A decade of water storage changes across the contiguous United States From GPS and satellite gravity

TitleA decade of water storage changes across the contiguous United States From GPS and satellite gravity
Publication TypeJournal Article
Year of Publication2019
AuthorsAdusumilli S., Borsa A.A, Fish M.A, McMillan H.K, Silverii F.
Date Published2019/10
Type of ArticleArticle; Early Access
ISBN Number0094-8276
Accession NumberWOS:000497051100001
Keywordsatmospheric rivers; california; climate-change; displacements; drought; enso; frequency; Geology; precipitation extremes; temperature; variability
Abstract

Increased climate variability is driving changes in water storage across the contiguous United States (CONUS). Observational estimates of these storage changes are important for validation of hydrological models and predicting future water availability. We estimate CONUS terrestrial water storage anomalies (TWSA) from 2007-2017 using Global Positioning System (GPS) displacements, constrained by lower-resolution TWSA observations from Gravity Recovery and Climate Experiment (GRACE) satellite gravity-a combination that provides higher spatiotemporal resolution than previous estimates. The relative contribution of seasonal, interannual, and subseasonal TWSA varies widely across CONUS watersheds, with implications for regional water security. Separately, we find positive correlation between TWSA and the El Nino/Southern Oscillation in the southeastern Texas-Gulf and South Atlantic-Gulf watersheds and an unexpected negative correlation in the southwest. In the western United States, atmospheric rivers (ARs) drive a large fraction of subseasonal TWSA, with the top 5% of ARs contributing 73% of total AR-related TWSA increases. Key Points A novel combination of GPS and GRACE provides higher-resolution water storage than GRACE alone, improving water availability analysis The ratio of interannual to seasonal water storage change varies widely across the United States, highlighting local vulnerability to water stress Atmospheric river (AR) events drive rapid water storage increases across the West, with the top 5% of ARs contributing 73% of the AR total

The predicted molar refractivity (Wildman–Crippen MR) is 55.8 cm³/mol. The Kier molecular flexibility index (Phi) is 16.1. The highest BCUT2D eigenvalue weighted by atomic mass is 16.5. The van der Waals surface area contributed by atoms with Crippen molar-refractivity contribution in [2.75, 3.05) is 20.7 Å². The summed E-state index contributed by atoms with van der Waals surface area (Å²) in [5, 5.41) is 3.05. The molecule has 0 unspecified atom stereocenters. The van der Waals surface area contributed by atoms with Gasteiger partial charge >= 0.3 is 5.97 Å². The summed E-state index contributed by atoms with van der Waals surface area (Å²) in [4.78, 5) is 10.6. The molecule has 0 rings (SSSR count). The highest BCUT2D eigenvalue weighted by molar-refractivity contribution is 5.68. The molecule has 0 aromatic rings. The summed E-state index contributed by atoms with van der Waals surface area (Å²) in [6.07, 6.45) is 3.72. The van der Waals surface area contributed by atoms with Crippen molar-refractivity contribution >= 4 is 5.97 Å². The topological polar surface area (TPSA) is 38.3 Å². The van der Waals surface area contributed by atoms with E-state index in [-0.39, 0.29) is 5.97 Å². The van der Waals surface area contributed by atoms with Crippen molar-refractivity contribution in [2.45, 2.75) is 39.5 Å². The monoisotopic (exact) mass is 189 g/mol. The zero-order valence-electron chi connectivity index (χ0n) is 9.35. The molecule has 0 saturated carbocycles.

DOI10.1029/2019gl085370
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